Norbert Herber Portfolio

music, art & research 2004-2010

The pieces featured in this portfolio were created in the process of pursuing my PhD. My doctoral thesis is entitled Amergent Music: behavior and becoming in technoetic & media arts. Technoetic and media arts are environments of mediated interaction and emergence, where meaning is negotiated by individuals through a personal examination and experience—or becoming—within the mediated space. My thesis examines these environments from a musical perspective and considers how sound functions as an analog to this becoming. This portfolio features original musical works that explore the possibilities as to how the emergent dynamics of mediated, interactive exchange can be leveraged towards the construction of musical sound.

Such an arrangement of sound, as it relates to human presence in a technoetic environment, challenges many existing assumptions, including the idea "the sound changes." Change can be viewed as a movement predicated by behavior. Amergent music is brought forth through kinds of change or sonic movement more robustly explored as a dimension of musical behavior. Listeners hear change, but it is the result of behavior that arises from within an autonomous musical system relative to the perturbations sensed within an environment. Amergence arises through the effects of emergent dynamics coupled to the affective experience of continuous sonic transformation.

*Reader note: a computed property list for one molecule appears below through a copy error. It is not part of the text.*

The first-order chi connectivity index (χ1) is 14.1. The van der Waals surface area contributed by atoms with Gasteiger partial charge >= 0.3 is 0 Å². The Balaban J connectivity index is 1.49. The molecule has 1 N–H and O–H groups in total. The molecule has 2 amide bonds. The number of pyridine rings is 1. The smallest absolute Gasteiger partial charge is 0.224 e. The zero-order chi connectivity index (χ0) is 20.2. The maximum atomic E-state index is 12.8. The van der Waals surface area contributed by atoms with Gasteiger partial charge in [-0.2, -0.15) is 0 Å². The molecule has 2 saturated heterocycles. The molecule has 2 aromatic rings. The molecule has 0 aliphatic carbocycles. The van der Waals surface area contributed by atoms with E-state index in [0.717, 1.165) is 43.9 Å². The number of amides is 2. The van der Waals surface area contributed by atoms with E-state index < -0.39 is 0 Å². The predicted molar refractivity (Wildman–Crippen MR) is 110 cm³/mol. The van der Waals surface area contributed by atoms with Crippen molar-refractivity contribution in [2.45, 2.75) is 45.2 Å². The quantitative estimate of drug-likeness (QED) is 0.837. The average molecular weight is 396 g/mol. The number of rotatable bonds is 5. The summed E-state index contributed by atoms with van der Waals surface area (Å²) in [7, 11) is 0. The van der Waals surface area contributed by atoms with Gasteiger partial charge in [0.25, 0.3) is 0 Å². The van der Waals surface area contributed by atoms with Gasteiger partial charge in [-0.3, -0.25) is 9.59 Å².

Each of these works was approached with the experimental attitude, "how might this work?" Projects were conceptualized, developed, tested, and in many cases, exhibited. Out of this process came self-reflection and useful feedback from others. Some of the results confirmed a particular course of action; others helped to eliminate unfruitful directions and reveal redundancies. In this portfolio, I try to capture the flavor of my approach.

The term poiesist is used throughout this portfolio. This is a word I coined and use in place of the more common terms user, viewer, listener, participant, or player. It draws from Martin Heidegger's The Question Concerning Technology (1977) and his discussion that the poiesis ("drawing-out" or "bringing-forth") of art also has a place in our use and understanding of technology. In my works that involve interaction, the person engaged in the mediated environment is a poiesist. Their negotiations within the environment or space created by the work is a continuous process of bringing-forth, and a drawing-out of sound into music.

The contents of this portfolio are organized thematically or by individual project. The sections are:

Experiments with Particle Swarm Optimization

Particle Swarm Optimization (PSO) is an algorithm originally developed by scientists James Kennedy and Russell Eberhart (1995; 2001) for optimizing nonlinear functions. It is related to artificial life, flocking behavior, and evolutionary computation. These pieces reveal the behavior of swarm agents and leverage emergence as a musical composition.
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A(rt)Life Collaborations with Larry Yaeger

A(rt)Life is an installation series that reveals the emergent dynamics of artificial life systems through digital animation and music. The projects used the boids flocking concept by Craig Reynolds (1995). His work was based on three "steering behaviors:" separation, alignment, and cohesion. These became the organizational elements from which the music was developed.
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Perturb is an open, generative system of distributed musical authorship. Engaging in this work enters one into the simultaneous roles of listener, performer, and composer. Visitors are encouraged to construct or join in the performance with their own short recordings, samples, soundscapes, and found sonic objects.